Protecting children in Gao

The Malian Government's Transit and Orientation Centre (CTO) in Gao provides holistic care for children affected by conflict, with the support of UNICEF and partners..

Julie Crenn
A child wearing a blue shirt  is playing a game of ludo.
UNICEF MALI/2021/Crenn
18 May 2021

Youssouf's* life changed in March 2020 when he was shot in the leg.

"I was at the watering hole with the cows and while the animals were drinking I fell suddenly. I didn't feel anything. Afterwards I woke up in Gao and I thought I would go back to the village quickly. However, Youssouf's recovery was extended by six months in August 2020 because his leg injury reopened following a bad fall.

The 14-year-old has been in the care of the Transit and Orientation Centre (CTO) for a year now.

"All I want is to go home, to see my mother, my brothers, my sister and my father again," he says, looking morose.

But it will be a little while longer before Youssouf has recovered enough to make the journey home. His condition requires appropriate medical and psychosocial care, which keeps him away from his family for longer than expected explains CTO manager Ismail*.

"He comes from a remote area where even access to water is complicated. His fractures require follow-up by a trauma specialist.  A community health centre would not be able to provide the care that he needs. We want him to recover 100 per cent before he goes home,"

Ismail*, CTO manager.
A boy in a blue shirt sits with a nurse who is looking at his leg.
UNICEF MALI/2021/Crenn
Youssouf being seen by a nurse at the CTO de Gao.
A boy walking on a dirt road in Gao.
UNICEF MALI/2021/Crenn
Youssouf walking in Gao.

At the CTO in Gao, a nurse, a psychologist, three facilitators and two cooks take turns caring for the children day and night, seven days a week. Child migrants, children from armed groups, unaccompanied children, children in conflict with the law - the CTO welcomes children with different backgrounds but similar needs.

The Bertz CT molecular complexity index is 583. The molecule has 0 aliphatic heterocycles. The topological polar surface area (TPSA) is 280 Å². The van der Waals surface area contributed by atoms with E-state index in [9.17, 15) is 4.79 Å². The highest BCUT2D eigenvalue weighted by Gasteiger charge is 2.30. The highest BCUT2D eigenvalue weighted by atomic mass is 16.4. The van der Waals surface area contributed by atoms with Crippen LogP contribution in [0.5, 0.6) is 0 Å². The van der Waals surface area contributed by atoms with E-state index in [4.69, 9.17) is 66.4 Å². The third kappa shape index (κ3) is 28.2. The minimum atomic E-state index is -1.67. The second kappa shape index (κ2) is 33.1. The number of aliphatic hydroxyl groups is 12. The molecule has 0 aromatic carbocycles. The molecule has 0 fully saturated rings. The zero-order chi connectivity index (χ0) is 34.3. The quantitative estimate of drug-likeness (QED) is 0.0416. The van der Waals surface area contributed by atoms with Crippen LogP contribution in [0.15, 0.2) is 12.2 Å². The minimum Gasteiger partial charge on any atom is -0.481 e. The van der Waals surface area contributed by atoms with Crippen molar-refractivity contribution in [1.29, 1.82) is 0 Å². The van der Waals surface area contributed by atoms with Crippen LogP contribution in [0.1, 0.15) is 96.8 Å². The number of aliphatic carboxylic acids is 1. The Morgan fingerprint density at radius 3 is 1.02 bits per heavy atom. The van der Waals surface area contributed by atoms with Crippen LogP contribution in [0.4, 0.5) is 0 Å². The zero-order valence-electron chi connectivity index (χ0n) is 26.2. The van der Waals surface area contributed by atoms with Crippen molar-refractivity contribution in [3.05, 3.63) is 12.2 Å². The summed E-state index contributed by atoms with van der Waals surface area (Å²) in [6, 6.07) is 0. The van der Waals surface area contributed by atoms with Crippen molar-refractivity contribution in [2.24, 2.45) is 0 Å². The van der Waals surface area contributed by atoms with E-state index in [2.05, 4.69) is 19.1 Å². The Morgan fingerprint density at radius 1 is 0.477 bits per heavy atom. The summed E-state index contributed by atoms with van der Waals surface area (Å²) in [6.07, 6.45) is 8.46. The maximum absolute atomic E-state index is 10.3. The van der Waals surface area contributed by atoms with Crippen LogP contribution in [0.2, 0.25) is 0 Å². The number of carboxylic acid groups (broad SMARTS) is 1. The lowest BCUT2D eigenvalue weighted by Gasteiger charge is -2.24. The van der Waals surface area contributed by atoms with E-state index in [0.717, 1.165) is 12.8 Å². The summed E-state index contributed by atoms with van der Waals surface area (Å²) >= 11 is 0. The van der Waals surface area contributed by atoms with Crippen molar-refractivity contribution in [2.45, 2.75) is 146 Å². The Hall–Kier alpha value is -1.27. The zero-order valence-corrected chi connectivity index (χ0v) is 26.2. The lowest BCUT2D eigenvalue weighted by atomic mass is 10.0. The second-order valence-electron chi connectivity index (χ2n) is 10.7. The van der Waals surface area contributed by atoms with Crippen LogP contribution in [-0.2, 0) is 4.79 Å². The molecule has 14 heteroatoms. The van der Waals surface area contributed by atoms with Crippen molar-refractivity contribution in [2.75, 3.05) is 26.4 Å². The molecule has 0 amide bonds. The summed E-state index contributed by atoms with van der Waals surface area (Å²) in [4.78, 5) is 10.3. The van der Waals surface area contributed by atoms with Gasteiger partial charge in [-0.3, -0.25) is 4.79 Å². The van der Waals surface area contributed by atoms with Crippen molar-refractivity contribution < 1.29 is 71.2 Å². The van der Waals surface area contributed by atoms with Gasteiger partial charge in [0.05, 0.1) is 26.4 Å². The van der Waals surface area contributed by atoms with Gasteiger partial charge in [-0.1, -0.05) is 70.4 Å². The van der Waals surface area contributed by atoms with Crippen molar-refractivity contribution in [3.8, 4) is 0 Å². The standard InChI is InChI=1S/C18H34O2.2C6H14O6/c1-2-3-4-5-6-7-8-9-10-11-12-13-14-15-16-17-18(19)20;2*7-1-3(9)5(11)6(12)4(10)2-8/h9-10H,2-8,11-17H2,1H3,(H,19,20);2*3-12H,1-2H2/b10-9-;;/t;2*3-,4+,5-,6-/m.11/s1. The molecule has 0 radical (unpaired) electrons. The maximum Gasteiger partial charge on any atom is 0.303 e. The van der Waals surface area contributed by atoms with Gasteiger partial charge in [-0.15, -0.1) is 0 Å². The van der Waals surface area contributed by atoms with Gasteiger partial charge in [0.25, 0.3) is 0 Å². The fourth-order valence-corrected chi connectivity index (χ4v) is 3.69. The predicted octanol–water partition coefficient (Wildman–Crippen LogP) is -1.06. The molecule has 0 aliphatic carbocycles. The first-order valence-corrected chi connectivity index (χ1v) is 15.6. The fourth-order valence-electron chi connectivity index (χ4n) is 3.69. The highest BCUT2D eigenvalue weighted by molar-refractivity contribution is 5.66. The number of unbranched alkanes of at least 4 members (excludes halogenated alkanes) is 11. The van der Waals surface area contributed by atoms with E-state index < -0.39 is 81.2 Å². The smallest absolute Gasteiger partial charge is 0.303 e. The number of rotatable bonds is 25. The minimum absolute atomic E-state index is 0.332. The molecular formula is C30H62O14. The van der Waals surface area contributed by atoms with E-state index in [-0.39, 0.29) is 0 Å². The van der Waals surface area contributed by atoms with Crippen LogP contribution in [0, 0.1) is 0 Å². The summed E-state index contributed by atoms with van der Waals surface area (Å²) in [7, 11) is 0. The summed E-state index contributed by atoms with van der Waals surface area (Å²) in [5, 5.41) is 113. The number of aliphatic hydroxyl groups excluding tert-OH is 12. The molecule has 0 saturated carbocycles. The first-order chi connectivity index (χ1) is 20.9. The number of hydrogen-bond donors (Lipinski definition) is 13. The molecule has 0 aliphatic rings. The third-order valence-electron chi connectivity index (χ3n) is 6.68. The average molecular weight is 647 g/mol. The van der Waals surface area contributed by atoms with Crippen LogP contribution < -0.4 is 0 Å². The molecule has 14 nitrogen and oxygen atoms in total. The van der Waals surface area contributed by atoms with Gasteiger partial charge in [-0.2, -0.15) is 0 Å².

"Everything we do is based on the principle of child protection," insists Ismail*. "Whatever the reasons for their arrival, our objective is that they find here the necessary framework to overcome their psychosocial problems."

To help the children, psychologist Ibrahim* uses several techniques.

"There is an observation phase and then I do individual listening sessions. Sometimes it is easier for the child to share his or her story during group therapy, where everyone speaks, while for others it is through drawing or games. These sessions that have increased during the COVID-19 period. Because of the pandemic, sports and socio-cultural activities have been restricted and we have increased the number of group and individual listening sessions," explains Ismail*.

The centre is equipped with masks, hydro-alcoholic gel, hand-washing devices and soap.

"We have been supported during this particular period and we have not had any cases of COVID here at the CTO," he adds.

In addition to the health consequences, the COVID-19 pandemic has disrupted children's social and family supports and increased household socio-economic vulnerabilities. In this context, children and adolescents are even more at risk of violence, exploitation and family separation. The Gao CTO also provides the necessary support and protection for these children.

Children sit with a care taker in a circle in the centre.
UNICEF MALI/2021/Crenn
The children with a care taker at the CTO.

By April 2021, the centre was home to 22 children, including 10 girls, much to Youssouf's* delight.

"I've made a lot of friends here, some of whom have left, but I like to sit with the others and I've even learned Songhai," he says.

Although they come from different backgrounds and speak different languages, the children manage to communicate and bond.

"Here among their peers they feel safe," says Ibrahim*. At the end of April, the good news came: Youssouf will be reunited with his family. "We got the green light from the doctor and he will soon be going home," says Ismail*.

Since its creation in 2017, the Gao centre has taken in more than 320 vulnerable children, always on a transitional basis, as the objective is for the child to find a stable family environment. Identification, family reunification and reunification work is carried out for each child, always with their well-being as the main objective. In Youssouf's* case, the link with his family is maintained by telephone and his father has been able to visit him twice. 

Thanks to funding from Switzerland, Canada, UN CERF and FCDO, the CTO offers holistic care including individualised psychological follow-up, medical follow-up and participation in educational talks on different themes, such as the culture of peace, tolerance and living together.

* Names have been changed for protection reasons.